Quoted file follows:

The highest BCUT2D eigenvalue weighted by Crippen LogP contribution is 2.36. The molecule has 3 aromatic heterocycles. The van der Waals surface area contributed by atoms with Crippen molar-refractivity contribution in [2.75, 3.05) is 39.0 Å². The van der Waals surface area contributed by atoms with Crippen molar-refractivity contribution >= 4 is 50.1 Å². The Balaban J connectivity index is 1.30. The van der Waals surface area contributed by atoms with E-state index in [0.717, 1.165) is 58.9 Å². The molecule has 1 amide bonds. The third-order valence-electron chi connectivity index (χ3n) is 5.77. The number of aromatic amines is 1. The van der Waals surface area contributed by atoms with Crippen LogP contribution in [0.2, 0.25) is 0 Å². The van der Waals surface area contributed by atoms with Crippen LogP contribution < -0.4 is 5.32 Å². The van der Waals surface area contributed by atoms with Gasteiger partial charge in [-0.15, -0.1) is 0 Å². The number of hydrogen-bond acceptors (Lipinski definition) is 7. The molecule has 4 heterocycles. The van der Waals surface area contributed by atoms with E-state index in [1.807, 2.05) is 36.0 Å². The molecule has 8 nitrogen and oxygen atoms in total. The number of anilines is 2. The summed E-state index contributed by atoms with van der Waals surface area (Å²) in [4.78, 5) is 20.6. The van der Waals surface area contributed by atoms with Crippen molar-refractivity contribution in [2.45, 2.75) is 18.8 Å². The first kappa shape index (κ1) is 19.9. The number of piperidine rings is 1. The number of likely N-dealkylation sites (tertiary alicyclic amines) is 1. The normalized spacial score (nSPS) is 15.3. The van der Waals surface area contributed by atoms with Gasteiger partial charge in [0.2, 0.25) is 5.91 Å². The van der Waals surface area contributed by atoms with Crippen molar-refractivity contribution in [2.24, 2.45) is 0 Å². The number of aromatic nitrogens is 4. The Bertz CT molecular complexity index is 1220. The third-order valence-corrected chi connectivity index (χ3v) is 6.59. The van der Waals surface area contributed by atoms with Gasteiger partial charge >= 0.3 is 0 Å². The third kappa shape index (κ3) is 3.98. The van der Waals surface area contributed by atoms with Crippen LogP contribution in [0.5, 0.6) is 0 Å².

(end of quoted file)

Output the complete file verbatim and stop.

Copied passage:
The highest BCUT2D eigenvalue weighted by Crippen LogP contribution is 2.36. The molecule has 3 aromatic heterocycles. The van der Waals surface area contributed by atoms with Crippen molar-refractivity contribution in [2.75, 3.05) is 39.0 Å². The van der Waals surface area contributed by atoms with Crippen molar-refractivity contribution >= 4 is 50.1 Å². The Balaban J connectivity index is 1.30. The van der Waals surface area contributed by atoms with E-state index in [0.717, 1.165) is 58.9 Å². The molecule has 1 amide bonds. The third-order valence-electron chi connectivity index (χ3n) is 5.77. The number of aromatic amines is 1. The van der Waals surface area contributed by atoms with Crippen LogP contribution in [0.2, 0.25) is 0 Å². The van der Waals surface area contributed by atoms with Crippen LogP contribution < -0.4 is 5.32 Å². The van der Waals surface area contributed by atoms with Gasteiger partial charge in [-0.15, -0.1) is 0 Å². The number of hydrogen-bond acceptors (Lipinski definition) is 7. The molecule has 4 heterocycles. The van der Waals surface area contributed by atoms with E-state index in [1.807, 2.05) is 36.0 Å². The molecule has 8 nitrogen and oxygen atoms in total. The number of anilines is 2. The summed E-state index contributed by atoms with van der Waals surface area (Å²) in [4.78, 5) is 20.6. The van der Waals surface area contributed by atoms with Crippen molar-refractivity contribution in [2.45, 2.75) is 18.8 Å². The first kappa shape index (κ1) is 19.9. The number of piperidine rings is 1. The number of likely N-dealkylation sites (tertiary alicyclic amines) is 1. The normalized spacial score (nSPS) is 15.3. The van der Waals surface area contributed by atoms with Gasteiger partial charge in [0.2, 0.25) is 5.91 Å². The van der Waals surface area contributed by atoms with Crippen molar-refractivity contribution in [2.24, 2.45) is 0 Å². The number of aromatic nitrogens is 4. The Bertz CT molecular complexity index is 1220. The third-order valence-corrected chi connectivity index (χ3v) is 6.59. The van der Waals surface area contributed by atoms with Gasteiger partial charge >= 0.3 is 0 Å². The third kappa shape index (κ3) is 3.98. The van der Waals surface area contributed by atoms with Crippen LogP contribution in [0.5, 0.6) is 0 Å².